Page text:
Before last week, if I got to have a bunch of famous chefs over, I’d be at a loss as to what to serve and how. I mean, I know I have some good (and rare) booze to set out, but what would some of the world’s finest want to snack on? Terroir 2015, Canada’s hospitality symposium, had its main convergence in Toronto. Their welcome party was held at Dailo, an upscale New Asian-French bistro in a gentrified neighborhood. I was happy to be hosted to experience it!
It was my first time meeting my hosts, in addition to their many prestigious chef and restauranteur guests. The restaurant was reserved in its entirety for the party; the floor was cleared of tables, save those serving as buffet tables for the food. A bar operated in back — a popular site, save for the smokers outside.
Dailo committed itself for the evening to the vibe of the symposium, especially with locally sourced food and drink. The evening included Sam Adams as a sponsor.
Passed and plated hors d’oeuvres were the order of the day. Some of the passed treats included fried tofu.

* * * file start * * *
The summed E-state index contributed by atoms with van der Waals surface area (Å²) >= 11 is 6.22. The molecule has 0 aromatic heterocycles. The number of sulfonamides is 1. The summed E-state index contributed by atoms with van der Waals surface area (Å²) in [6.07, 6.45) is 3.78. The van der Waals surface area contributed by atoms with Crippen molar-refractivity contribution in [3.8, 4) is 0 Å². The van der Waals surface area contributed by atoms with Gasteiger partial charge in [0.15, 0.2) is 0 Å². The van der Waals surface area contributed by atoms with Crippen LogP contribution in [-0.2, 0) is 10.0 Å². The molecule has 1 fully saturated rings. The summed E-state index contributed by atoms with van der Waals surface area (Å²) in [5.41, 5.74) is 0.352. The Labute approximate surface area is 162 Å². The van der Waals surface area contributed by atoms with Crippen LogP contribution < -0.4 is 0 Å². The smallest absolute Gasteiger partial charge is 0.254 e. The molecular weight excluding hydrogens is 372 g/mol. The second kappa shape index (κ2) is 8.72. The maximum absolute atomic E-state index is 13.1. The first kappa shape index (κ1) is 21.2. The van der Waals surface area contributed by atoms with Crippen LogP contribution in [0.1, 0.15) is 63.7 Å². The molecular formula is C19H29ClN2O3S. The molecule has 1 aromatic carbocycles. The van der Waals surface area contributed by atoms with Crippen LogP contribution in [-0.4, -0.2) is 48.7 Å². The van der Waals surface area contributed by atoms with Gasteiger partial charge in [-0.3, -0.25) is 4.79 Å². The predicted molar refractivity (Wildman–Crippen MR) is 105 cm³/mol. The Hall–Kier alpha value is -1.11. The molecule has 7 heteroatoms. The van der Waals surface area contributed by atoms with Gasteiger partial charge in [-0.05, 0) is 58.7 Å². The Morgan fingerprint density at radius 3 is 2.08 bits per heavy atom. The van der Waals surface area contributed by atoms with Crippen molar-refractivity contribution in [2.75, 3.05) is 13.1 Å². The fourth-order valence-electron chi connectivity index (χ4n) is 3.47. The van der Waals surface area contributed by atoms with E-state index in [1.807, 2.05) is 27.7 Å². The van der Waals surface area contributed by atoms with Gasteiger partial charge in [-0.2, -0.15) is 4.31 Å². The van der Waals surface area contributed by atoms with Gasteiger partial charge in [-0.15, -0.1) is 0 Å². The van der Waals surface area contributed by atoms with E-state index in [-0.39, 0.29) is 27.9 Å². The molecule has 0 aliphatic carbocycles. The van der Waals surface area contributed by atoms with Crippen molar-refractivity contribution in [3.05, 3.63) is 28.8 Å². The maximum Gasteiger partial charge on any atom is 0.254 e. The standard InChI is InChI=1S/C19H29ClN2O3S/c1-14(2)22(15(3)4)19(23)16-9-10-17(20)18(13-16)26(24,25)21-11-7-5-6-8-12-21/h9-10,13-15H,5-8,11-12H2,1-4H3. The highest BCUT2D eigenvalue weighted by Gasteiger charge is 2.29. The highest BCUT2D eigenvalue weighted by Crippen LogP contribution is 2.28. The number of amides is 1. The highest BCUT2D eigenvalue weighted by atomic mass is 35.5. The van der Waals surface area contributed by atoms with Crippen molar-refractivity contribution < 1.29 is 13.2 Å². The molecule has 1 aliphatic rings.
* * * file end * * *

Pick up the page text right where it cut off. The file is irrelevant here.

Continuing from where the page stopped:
A plank with roasted, tender, fatty beef ribs, sliced sausages, sliced rib-eye and other meats garnished with paper thin slices of watermelon radish was very popular, replenished a few times. The meats were presented with many sharp knives, but no carving fork. The expert chefs were in their millieu. The rest of us got along the best we could . . . rather caveman style! It sure got you closer to people you didn’t know just minutes before.
Deep fried whole fish was brought out a few times; I believe it was perch. The fish was deeply crunchy, fun to eat and garnished with strips of scallions.
Another plank included fine local cheeses and gourmet garnishes. Canadian artisan cheeses stand out in that some of them are unabashedly pungent. I tried some ash-covered goat cheeses, some cave-aged type cheeses, sharp Cheddars and more. They were accompanied by a sweet fruit preserve (guava?), picked radishes, whole honeycombs, paper thin sliced raw watermelon radish.
Did you know that Ontario has an artisan sake producer? I did not! The Ontario Spring Water Sake Company makes Izumi sake, fresh, unpasteurized sake using a special spring water found in northern Ontario. It has a clean, fresh, dry flavor. Very drinkable!
There were several interesting and flavorful wines from Ontario and Prince Edward Island served.
One thing I learned about chefs and their eating habits . . . they don’t seem to crave dessert!